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Kent Cookery School - Cookery School

Food and Travel Review

Food and Travel Review August/September 2013Old red-brick buildings, a courtyard and broad stretches of green - Kent Cookery School looks every bit a private country estate. An amble through the grounds reveals quirky shops, a restaurant and the school itself, which, on the day of our visit, is welcoming guests for a lesson in Moroccan cuisine.Inside the farmhouse kitchen the coffee has just brewed and shortbread biscuits have been laid out. Former army chef Danny Davies is ferociously sharpening his knives. Thankfully, his teaching style proves to be less militant. We start by preparing carrots, onion and garlic, and chopping lamb shoulder for our tagine. We then add olives and apricots - and brown everything together on the hob. 'There's no such thing as sealing meat, you're actually sweating the liquid out,' Danny thunders over the sizzle of onions. 'It's such a misconception - spread the word!'Tagine in the oven, we fry yellow courgette and add it to clementine segments, tomato, cucumber and pomegranate seeds for a side salad. A mix of colours, and of sweet and savoury, it's classic Moroccan flavours at work. Main course sorted, we turn our attention to our dessert; plaited, aniseed challah bread and mahalkra (honey cake). Both involve a standard yeast blend, so we each mix dried yeast with lukewarm water and a little milk, and set our bread creations aside to rise while we sit down for lunch.Filled up on tagine, we saunter out to the kitchen gardens to see what's growing, and pick mint leaves to brew Moroccan mint tea. Being able to directly source the ingredients you're working with and spend time in a spectacular setting adds an extra dimension to the course. Back in the kitchen, we split our mixture in two. For the honey cake we add egg, flour, orange-flower water and vanilla, and knead with saffron butter before shaping into pretzels, frying and dipping in molten honey. For the aniseed batch, we follow a similar method, adding anise seeds to the wholeflour mix. I launch a first attempt at plaiting and get more than a little stroppy when half the dough flies out of my grasp. 'Test to see if it's densely packed,' Danny urges, with barely concealed chortles. 'Give it a prod and squish out any air pockets.' My second effort vaguely resembles the snake-like twist we're after. On the third, I turn pro. JB. £125.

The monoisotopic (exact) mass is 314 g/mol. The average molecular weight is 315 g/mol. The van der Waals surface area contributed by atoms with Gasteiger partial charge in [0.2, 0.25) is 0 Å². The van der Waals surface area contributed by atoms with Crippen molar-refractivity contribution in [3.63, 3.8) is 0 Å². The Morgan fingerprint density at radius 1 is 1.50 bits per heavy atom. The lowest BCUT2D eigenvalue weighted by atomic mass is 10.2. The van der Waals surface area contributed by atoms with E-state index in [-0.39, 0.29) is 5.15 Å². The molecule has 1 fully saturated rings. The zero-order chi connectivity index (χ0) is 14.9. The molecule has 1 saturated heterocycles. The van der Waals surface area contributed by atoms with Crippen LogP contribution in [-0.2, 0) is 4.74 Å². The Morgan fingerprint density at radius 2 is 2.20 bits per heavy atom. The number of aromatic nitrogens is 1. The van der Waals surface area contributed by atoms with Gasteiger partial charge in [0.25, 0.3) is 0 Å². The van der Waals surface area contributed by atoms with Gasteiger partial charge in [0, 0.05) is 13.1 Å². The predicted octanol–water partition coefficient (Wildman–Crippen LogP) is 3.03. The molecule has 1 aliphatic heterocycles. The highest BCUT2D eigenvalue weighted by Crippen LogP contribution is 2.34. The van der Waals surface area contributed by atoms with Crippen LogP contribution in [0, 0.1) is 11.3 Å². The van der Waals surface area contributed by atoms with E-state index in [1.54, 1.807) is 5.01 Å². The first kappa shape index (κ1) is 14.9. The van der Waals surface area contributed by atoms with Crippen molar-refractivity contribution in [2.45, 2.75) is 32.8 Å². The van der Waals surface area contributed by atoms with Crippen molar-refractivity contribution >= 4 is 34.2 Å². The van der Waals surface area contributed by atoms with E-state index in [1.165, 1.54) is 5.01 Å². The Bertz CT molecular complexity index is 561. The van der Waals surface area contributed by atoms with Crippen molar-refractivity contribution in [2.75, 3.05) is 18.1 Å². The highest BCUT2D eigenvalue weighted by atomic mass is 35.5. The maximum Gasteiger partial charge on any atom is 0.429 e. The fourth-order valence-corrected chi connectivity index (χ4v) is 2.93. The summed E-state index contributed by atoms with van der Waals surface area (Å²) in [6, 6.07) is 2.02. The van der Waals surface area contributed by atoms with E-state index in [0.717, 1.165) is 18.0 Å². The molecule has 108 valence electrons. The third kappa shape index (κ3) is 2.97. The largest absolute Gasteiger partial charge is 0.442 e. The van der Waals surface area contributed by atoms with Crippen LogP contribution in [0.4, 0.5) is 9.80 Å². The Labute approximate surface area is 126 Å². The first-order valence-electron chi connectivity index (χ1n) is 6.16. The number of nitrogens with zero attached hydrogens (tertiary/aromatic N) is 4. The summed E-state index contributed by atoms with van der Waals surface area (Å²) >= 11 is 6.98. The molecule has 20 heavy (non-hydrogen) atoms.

Our Specialities

What you can learn at our cookery school

  • Bread Making
  • Children's Courses
  • Fish & Seafood
  • Global Cuisines
  • Pastry, Cakes and Puddings


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